Physical Examination: Medical Examiner Responsibilities. Regulations – The Medical Examiner must perform the described physical examination (NOTE: The regulations do NOT say trained assistive personnel may perform ANY part of the following exam – the exam described below is the responsibility of, and MUST be performed by the CDL DOT Physical provider). When done properly this exam often takes approximately 30-45 minutes.
1. General Appearance: The Medical Examiner (ME) should note any abnormalities with posture, limps, or tremors, as well as making note of the driver’s emotional state and overall appearance. The medical examiner should be looking for potential adverse impact on safe driving.
If the driver markedly overweight, the ME will consider the clinical and safety implications when integrated with all other findings. The driver’s BMI should be considered in the totality of the clinical picture to determine if sleep apnea is or may be present.
The DOT Medical Examiner will also look for signs of current alcohol or drug abuse. If those are noted, the CDL Physical examiner must refer the driver to a Substance Abuse Professional for evaluation.
It is with regret that this even needs to be mentioned. We understand that drivers sweat, particularly in the heat and humidity that is South Florida. But if your odor is so foul and or offensive that it is making people hold their breath and or you are clearing out our office so that people do not have to smell you, your exam will be immediately terminated. You are strongly encouraged to bathe and brush your teeth prior to your DOT Medical Exam. From a clinical standpoint, strong body odor may mask other smells indicative of certain pathologies and hinder the ME’s judgment. Either way, this is not acceptable.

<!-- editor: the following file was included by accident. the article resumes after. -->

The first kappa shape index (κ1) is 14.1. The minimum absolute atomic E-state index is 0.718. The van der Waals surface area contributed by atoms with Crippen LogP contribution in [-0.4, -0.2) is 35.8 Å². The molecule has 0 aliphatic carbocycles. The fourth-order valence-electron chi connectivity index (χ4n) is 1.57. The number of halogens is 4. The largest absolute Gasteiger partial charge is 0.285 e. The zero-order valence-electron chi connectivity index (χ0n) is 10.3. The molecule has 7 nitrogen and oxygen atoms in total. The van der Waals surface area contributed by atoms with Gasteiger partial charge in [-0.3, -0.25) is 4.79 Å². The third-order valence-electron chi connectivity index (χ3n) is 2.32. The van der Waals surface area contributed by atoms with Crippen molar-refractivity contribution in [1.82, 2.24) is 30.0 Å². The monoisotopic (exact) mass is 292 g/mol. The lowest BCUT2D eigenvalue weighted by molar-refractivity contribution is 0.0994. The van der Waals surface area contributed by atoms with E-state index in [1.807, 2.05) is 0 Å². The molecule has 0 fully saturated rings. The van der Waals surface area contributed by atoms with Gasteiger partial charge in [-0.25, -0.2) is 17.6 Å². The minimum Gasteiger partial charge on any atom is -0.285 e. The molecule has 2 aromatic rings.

2. Eyes: At a minimum, the DOT physician must check for pupillary equality, reaction to light and accommodation, ocular motility, ocular muscle imbalance, extraocular movement, nystagmus, and exophthalmos. These findings may indicate pathologies that require further evaluation, render the driver unfit to drive commercial vehicles, or may even be qualifying on a case-by-case basis.